Although we are located in the Sandhills of Nebraska, the soil in this particular area is a heavy clay. The addition of compost and annual application of mulch improve the workability and production value of the soil. Water conservation/maintenance is very important to prevent the soil from drying out and becoming like a brick.
Although it is difficult to see in the picture, the property slopes from the building toward the street on the right. Runoff from the area around the building is directed into the garden to mitigate erosion. The planting beds are oriented across the slope such as you would find in a terracing situation to further trap runoff from large rains. The use of natural materials allows all rain to fully penetrate the clay soil without pooling on the surface.
This image demonstrates the use of mini-greenhouse structures to start plants earlier in the spring and extend the growing season well into the fall. These structures are constructed with plastic water pipe for the hoops and a hog panel suspended horizontally through which the tomatoes and peppers grow. The panel supports the plants above the ground for air circulation to reduce disease and also aids in easier harvesting. Plastic sheeting is draped over the hoops to enclose the entire planting bed in cold weather.
You can also see the drip irrigation tubes and grass mulch at the bottom/center of the photo. Less obvious is sawdust mulch on the pathways. This sawdust a poplar variety and is obtained from a local sawmill we are sure does not chemicaly treat. It composts in the summer sun and is added to the planting beds each fall. Behind these structures you can see a chicken wire trellis for cucumbers or beans/peas. All of the plantings are done with raised beds to maximize soil depth and minimize compaction by foot traffic.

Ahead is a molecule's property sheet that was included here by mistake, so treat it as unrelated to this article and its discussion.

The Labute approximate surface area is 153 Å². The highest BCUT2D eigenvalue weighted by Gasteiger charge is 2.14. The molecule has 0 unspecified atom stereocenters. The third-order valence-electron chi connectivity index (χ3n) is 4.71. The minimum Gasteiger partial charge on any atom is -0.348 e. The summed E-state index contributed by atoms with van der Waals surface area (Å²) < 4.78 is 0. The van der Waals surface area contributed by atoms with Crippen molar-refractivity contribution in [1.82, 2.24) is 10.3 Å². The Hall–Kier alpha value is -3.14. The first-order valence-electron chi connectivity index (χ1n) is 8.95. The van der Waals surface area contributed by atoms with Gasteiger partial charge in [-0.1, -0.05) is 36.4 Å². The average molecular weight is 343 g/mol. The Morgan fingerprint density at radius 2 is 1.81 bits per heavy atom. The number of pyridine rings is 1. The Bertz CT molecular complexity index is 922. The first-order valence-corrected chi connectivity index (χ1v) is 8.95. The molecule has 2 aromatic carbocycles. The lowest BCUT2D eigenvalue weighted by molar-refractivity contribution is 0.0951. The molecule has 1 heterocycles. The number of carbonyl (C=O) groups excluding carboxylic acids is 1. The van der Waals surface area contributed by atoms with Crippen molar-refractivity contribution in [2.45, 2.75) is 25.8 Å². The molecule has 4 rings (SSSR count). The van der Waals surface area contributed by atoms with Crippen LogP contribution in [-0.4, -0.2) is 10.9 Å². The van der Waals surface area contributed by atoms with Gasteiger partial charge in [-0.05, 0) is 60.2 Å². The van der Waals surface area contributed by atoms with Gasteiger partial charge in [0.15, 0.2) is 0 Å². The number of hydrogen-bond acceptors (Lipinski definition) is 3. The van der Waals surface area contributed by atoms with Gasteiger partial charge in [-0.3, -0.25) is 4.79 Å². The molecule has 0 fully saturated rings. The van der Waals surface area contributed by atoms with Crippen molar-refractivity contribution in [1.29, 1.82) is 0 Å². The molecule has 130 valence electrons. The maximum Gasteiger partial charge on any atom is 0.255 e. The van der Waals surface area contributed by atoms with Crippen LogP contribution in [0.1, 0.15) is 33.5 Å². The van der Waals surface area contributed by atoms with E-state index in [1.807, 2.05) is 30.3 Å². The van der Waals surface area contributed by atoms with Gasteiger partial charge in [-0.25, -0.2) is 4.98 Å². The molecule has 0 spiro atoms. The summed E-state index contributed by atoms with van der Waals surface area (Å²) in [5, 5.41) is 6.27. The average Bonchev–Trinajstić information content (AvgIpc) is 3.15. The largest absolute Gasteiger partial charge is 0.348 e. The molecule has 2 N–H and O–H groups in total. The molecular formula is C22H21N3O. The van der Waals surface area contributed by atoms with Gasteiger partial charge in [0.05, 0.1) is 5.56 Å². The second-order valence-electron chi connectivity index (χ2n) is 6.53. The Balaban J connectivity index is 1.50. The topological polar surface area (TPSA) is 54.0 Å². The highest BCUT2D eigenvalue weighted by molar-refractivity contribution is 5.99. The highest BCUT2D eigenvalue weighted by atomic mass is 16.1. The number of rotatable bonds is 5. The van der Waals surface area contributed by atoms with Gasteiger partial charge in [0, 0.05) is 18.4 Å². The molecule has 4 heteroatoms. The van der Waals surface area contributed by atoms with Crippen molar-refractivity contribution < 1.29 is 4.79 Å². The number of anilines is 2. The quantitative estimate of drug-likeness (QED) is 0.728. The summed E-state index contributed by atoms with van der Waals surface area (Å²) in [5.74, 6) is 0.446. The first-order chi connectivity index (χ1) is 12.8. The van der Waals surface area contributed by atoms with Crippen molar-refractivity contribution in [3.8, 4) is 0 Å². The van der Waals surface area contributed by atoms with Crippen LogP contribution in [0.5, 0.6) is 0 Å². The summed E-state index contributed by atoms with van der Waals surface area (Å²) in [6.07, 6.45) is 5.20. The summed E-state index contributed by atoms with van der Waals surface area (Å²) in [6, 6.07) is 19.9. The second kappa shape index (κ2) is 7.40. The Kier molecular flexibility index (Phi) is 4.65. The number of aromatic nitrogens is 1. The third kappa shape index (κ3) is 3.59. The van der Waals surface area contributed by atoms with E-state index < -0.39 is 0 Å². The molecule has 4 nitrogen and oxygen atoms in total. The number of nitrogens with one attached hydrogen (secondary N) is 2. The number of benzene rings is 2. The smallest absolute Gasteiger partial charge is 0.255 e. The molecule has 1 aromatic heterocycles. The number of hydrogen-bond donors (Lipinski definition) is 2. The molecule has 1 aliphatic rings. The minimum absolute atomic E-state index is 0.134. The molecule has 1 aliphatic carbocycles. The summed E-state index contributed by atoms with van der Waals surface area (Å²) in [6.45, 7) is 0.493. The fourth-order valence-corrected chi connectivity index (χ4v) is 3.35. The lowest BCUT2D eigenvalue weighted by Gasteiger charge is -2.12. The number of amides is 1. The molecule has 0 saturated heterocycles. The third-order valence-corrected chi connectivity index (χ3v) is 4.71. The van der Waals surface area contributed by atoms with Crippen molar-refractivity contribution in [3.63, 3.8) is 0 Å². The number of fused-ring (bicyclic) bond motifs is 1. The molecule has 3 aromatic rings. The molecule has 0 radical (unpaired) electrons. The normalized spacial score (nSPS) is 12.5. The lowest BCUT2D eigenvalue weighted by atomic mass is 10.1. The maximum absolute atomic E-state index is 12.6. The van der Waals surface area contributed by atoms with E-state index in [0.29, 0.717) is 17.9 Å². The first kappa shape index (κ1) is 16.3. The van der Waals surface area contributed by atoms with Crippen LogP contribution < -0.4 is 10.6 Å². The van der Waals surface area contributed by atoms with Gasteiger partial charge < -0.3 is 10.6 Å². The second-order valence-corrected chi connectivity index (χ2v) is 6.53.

Plants are grown fairly close together to maximize space utilization. Some species allow repeat plantings for harvest throughout the summer. Crop rotation is done yearly to minimize soilborn diseases and allow the soil to recover. Peas, beans and peanuts are helpful in restoring nitrogen balance and some volunteer clover is allowed to grow and tilled under as well.
Without the use of chemicals, the garden is home to garter snakes and a variety of birds who control the grasshopper and other insect pests. We also see several varieties of bees in the garden including bumble, honey, and leafcutters. The soil is alive with large nightcrawlers and other worms as well as essential bacteria. Rodents and rabbits are controled by cats from around the area. Although the area is fenced; on any given day there will be 2-3 cats hunting the paths.
This garden produces a variety of fruits and vegetables for the owner including: apples, cherries, raspberries, grapes, strawberries, potatoes, peas, beans, carrots, beets, tomatoes, peppers, onions, lettuce, garlic, sweet potatoes, squash, melons, and cucumbers. June roses, oregano, dill, mint, and a variety of flowers grow volunteer adding color and aroma.